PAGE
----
Breaking: Oregon Rejects Key Permit for Coal Export Terminal
The state of Oregon stood up to dirty coal exports today by denying a key dock-building permit. This denial is a major victory for residents and climate activists who have waged a huge, high-profile campaign against coal exports. Oregon’s decision today shows that our state leadership values clean air, our climate and healthy salmon runs.
Coal export proponent, Ambre Energy asked the Oregon’s Department of State Lands for permission to build a new loading dock to ship Powder River Basin coal down the Columbia River to ocean-going ships bound for Asia. Oregon said no, saying the coal export project “would unreasonably interfere with the paramount policy of this state to preserve the use of its waters for navigation, fishing and public recreation.”
As American use of coal declines, the Pacific Northwest is threatened by industry trying to maintain profits by exporting the coal that is too dirty to burn here. At its peak, Oregon and Washington faced six coal export proposals. Three proposals were withdrawn by the companies and today’s decision marks the first time a Pacific Northwest state agency formally rejected a coal export permit. Two coal export terminals remain on the table in Washington and face intense public opposition, led by Power Past Coal, an alliance of health, environmental, businesses, clean-energy, faith and community groups working to stop coal export off the West Coast.
The decision to place the protection, conservation and best use of the Columbia River above coal export deals a severe blow to Ambre Energy’s struggling proposal. In the spring of 2012, Australian-based Ambre Energy was described by The Australian as, “a small-time Queensland resources company … at risk of financial collapse.” Since then, Ambre has failed to succeed at any of its coal-related ventures in the U.S. or abroad. Today’s permit denial seriously challenges the company’s ability to continue their attempt to export coal in the U.S. and should be seen as a warning to other coal companies hoping to try exporting coal to eek out more profit from their dying industry.
Here’s how communities in the Northwest stood up to Ambre Energy:
- More than 20,000 people contacted the Department of State Lands urging them to deny the permit to build a coal export dock.
- Eighty-six elected officials from Oregon, Montana, Idaho and Washington urged Governor Kitzhaber and DSL to reject the dock permit.
- Close to 600 Northwest businesses and business leaders expressed concern or outright opposition to coal export.
- More than 3,000 medical professionals and public health advocates requested a denial of the Morrow Pacific project permit. Coal contains toxic pollution like lead and arsenic known to harm human health. In addition to dangerous diesel exhaust from trains, barges and ships, toxic coal dust will threaten air quality and worsen asthma, respiratory illness and other health problems.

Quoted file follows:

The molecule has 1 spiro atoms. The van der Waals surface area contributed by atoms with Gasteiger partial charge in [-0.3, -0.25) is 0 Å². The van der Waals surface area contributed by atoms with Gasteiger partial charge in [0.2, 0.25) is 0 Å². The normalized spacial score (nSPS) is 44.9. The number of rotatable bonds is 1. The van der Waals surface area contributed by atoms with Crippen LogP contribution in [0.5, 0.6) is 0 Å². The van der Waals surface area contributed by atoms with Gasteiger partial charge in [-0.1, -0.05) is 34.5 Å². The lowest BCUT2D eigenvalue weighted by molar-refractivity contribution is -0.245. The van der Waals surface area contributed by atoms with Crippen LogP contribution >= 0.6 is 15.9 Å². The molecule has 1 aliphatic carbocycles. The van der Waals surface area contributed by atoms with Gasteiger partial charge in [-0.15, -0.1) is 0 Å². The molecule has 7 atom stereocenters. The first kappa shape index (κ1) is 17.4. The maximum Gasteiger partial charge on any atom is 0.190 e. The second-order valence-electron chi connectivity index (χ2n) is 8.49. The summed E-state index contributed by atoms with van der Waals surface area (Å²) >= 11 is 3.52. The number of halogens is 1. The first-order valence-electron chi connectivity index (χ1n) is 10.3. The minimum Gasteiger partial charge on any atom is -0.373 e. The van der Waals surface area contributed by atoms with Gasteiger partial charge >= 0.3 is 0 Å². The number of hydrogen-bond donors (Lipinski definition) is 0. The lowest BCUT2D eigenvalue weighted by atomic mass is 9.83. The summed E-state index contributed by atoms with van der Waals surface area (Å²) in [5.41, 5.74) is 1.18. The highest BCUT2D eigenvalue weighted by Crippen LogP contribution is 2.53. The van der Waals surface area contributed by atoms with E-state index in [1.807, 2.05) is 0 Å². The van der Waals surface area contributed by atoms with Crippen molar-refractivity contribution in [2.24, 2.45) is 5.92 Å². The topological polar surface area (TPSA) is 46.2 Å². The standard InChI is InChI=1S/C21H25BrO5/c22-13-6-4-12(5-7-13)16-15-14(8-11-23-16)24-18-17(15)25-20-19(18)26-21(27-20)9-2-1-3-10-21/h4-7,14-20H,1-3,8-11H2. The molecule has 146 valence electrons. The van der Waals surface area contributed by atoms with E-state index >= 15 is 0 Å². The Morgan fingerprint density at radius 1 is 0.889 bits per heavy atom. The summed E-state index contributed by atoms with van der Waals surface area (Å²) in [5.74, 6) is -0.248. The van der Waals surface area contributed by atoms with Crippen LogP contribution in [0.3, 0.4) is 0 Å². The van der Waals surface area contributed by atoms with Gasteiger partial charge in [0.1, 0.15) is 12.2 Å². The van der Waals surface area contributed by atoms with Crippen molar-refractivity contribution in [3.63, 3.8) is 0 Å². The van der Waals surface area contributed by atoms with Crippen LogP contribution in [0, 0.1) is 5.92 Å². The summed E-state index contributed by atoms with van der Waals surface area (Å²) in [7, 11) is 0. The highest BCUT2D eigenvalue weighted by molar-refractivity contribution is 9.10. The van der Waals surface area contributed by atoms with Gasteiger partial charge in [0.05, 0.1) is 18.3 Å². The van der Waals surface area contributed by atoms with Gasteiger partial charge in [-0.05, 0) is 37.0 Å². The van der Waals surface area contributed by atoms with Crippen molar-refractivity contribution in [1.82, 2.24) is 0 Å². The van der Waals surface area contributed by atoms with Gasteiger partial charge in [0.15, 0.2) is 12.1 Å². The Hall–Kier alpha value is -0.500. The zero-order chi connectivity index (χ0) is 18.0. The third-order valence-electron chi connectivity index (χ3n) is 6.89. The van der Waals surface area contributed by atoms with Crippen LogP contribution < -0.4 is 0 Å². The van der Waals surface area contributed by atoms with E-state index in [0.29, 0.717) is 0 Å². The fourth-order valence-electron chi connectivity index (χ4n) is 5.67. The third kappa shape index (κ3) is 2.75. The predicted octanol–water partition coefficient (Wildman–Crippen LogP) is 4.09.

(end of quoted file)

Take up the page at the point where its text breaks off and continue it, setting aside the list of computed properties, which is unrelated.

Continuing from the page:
- One hundred sixty-five Oregon physicians voiced their concerns directly to Governor Kitzhaber in the Position Statement on Coal Exports from Concerned Oregon Physicians to Governor Kitzhaber.
- And we rallied … we rallied like it was our job. Because protecting the river, salmon and health of our climate and community is our job.
You Might Also Like
By Grayson Jaggers
The connection between the pandemic and our dietary habits is undeniable. The stress of isolation coupled with a struggling economy has caused many of us to seek comfort with our old friends: Big Mac, Tom Collins, Ben and Jerry. But overindulging in this kind of food and drink might not just be affecting your waistline, but could potentially put you at greater risk of illness by hindering your immune system.
- 15 Indigenous Crops to Boost Your Immune System and Celebrate ... ›
- 15 Supplements to Boost Your Immune System Right Now - EcoWatch ›
- Should I Exercise During the Coronavirus Pandemic? Experts ... ›
- The Immune System's Fight Against the Coronavirus - EcoWatch ›
EcoWatch Daily Newsletter
As the world continues to navigate the line between reopening and maintaining safety protocols to slow the spread of the coronavirus, rapid and accurate diagnostic screening remains critical to control the outbreak. New mobile-phone-based, self-administered COVID-19 tests being developed independently around the world could be a key breakthrough in making testing more widely available, especially in developing nations.
- FDA Approves First In-Home Test for Coronavirus - EcoWatch ›
- When Should You Get a COVID-19 or Antibody Test? - EcoWatch ›
- Trump Plans to End Federal Funding for COVID-19 Testing Sites ... ›
- Trump Insider Embeds Climate Denial Into Agency Reports ... ›
- Climate Denier Is Named to Leadership Role at NOAA - EcoWatch ›
New Jersey is one step closer to passing what environmental advocates say is the strongest anti-plastic legislation in the nation.
Did you know that nearly 30% of adults do, or will, suffer from a sleep condition at some point in their life? Anyone who has experienced disruptions in their sleep is familiar with the havoc that it can wreak on your body and mind. Lack of sleep, for one, can lead to anxiety and lethargy in the short-term. In the long-term, sleep deprivation can lead to obesity, diabetes, and cardiovascular disease.
Fortunately, there are proven natural supplements that can reduce insomnia and improve quality sleep for the better. CBD oil, in particular, has been scientifically proven to promote relaxing and fulfilling sleep. Best of all, CBD is non-addictive, widely available, and affordable for just about everyone to enjoy. For these very reasons, we have put together a comprehensive guide on the best CBD oil for sleep. Our goal is to provide objective, transparent information about CBD products so you are an informed buyer.